On today's Cinema in Noir--our last episode of the year--we shared our picks for the best films of 2013. We also invited one half of Two Brown Girls (Fariha Róisín) and Whitney Greer of theCineFille.com to reveal their choices. It was great to have such a variety of voices (five in all) on the show offer different opinions about films this year. While some films did end up on several of our lists--like 12 Years a Slave, Dallas Buyers Club and Mother of George--others were not.

Listen to the full discussion here

8 Films You Need To See Before The Year Is Over

Before we close the book on 2013, I want to look back at some of the films I felt  were overlooked this year. A few have gotten some critical acclaim (without as much of an audience), but others have all but been swept under the rug as though they never existed. With just a few more weeks left in the year, these are just eight of the films you need to catch up with.



BLANCANIEVES
USA release date: March 3, 2013
Why you need to watch it: Those of you who are jaded by all the weak fairy tale remakes recently will be pleasantly surprised by the rich nuance and wit found in this Snow White-esque gem.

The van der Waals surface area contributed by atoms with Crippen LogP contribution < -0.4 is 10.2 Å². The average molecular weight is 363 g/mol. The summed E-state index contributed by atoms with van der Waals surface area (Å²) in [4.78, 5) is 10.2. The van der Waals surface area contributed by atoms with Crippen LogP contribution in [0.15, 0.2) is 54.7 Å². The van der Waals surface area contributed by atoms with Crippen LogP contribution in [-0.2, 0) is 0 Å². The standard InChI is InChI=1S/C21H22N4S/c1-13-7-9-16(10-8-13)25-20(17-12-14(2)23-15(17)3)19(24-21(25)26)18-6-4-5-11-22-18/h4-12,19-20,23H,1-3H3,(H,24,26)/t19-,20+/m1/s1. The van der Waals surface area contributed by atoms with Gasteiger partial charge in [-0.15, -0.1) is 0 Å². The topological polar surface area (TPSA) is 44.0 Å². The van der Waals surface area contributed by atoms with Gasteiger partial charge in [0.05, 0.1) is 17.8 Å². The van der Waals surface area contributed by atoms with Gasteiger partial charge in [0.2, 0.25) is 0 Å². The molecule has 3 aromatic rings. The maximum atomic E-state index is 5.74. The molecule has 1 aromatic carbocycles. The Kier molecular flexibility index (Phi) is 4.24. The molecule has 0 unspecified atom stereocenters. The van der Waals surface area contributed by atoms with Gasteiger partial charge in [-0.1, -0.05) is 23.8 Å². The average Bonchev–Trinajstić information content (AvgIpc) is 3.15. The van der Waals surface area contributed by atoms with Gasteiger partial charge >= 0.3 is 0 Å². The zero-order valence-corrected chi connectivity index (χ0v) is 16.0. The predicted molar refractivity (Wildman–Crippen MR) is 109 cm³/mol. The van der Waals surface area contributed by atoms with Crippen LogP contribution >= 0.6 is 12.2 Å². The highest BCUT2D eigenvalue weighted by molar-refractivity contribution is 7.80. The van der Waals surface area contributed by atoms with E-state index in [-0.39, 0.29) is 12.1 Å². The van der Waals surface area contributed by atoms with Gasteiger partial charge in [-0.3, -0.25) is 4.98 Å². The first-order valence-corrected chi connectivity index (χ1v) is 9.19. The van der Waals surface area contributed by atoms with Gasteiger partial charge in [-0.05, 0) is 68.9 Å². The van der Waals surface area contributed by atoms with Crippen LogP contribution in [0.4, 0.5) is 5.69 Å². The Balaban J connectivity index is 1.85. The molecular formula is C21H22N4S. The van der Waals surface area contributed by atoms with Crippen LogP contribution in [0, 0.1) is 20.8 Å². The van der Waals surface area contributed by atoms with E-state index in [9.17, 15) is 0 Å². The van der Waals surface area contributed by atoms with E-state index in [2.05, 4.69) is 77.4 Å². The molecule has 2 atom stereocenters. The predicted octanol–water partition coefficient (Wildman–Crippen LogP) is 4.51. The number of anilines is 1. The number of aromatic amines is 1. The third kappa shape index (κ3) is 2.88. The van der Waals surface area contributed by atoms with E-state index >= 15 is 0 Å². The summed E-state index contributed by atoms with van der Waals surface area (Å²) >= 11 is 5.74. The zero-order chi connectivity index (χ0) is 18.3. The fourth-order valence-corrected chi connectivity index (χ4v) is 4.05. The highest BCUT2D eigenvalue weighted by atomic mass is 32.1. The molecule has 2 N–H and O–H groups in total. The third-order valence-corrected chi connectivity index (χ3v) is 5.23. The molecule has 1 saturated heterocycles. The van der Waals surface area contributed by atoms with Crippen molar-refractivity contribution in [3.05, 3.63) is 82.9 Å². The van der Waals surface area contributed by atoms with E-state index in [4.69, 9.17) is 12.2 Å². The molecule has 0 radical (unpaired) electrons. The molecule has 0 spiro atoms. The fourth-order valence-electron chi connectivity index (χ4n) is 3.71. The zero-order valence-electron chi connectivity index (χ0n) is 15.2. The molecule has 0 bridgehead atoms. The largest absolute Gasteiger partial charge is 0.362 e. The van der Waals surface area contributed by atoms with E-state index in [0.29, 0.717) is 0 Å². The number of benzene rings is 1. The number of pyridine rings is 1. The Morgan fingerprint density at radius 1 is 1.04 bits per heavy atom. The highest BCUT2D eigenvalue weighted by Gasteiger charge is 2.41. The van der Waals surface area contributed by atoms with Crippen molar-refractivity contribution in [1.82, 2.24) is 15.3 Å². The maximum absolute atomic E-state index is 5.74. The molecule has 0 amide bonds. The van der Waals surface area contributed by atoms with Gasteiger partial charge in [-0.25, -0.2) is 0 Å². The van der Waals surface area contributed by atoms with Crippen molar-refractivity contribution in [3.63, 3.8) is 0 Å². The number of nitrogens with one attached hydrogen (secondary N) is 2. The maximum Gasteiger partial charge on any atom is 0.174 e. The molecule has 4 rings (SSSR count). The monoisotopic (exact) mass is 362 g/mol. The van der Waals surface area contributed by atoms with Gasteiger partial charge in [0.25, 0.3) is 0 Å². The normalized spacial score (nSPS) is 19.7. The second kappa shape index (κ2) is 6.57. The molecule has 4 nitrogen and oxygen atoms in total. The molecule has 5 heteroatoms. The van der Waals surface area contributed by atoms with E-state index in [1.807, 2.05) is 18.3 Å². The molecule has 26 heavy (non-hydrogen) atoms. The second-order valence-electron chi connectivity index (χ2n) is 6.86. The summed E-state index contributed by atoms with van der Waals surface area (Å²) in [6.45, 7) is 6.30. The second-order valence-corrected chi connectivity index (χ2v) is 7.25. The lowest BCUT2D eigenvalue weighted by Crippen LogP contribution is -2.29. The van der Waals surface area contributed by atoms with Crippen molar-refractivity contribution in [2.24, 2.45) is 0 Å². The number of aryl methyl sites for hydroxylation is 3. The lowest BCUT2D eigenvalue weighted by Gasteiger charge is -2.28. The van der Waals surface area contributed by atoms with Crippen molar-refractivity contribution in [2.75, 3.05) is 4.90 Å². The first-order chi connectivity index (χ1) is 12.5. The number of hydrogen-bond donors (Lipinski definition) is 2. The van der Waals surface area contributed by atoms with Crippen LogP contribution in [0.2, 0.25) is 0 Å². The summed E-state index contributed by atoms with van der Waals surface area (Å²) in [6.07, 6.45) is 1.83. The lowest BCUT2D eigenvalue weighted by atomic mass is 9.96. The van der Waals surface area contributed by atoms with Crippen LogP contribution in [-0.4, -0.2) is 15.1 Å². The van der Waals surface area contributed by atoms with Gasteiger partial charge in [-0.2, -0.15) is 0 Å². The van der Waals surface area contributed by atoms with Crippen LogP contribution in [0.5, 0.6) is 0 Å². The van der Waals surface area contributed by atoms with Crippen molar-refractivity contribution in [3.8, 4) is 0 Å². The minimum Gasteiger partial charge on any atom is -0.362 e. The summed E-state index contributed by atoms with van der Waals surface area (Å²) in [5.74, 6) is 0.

MOTHER OF GEORGE
USA release date: September 13, 2013
Why you need to watch it: Much more than simply a coming to America tale, it addresses universal concepts like societal pressures to conceive, assimilation and self-worth.


THE HUNT
USA release date: July 12, 2013
Why you need to watch it: While Mads Mikkelsen's stunning portrayal of a teacher accused of child molestation is in equal parts heartbreaking and maddening, the film's relentless persecution of its lead character is fascinating to watch.


THE BROKEN CIRCLE BREAKDOWN
USA release date: November 15, 2013
Why you need to watch it: Easily one of the most effective statements this year about love, heartache and unbridled passion, this bittersweet Belgian drama will have you fighting back tears the entire time.



ENOUGH SAID
USA release date: October 11, 2013
Why you need to watch it: Finally! A modern romantic comedy that is actually based on genuine conversations and emotions, between two characters who are no strangers to the L word.


THE INEVITABLE DEFEAT OF MISTER AND PETE
USA release date: October 11, 2013
Why you need to watch it: It's one of the only films this year with young lead characters whose stories aren't usurped by adults or love interests.


THE EAST
USA release date: May 31, 2013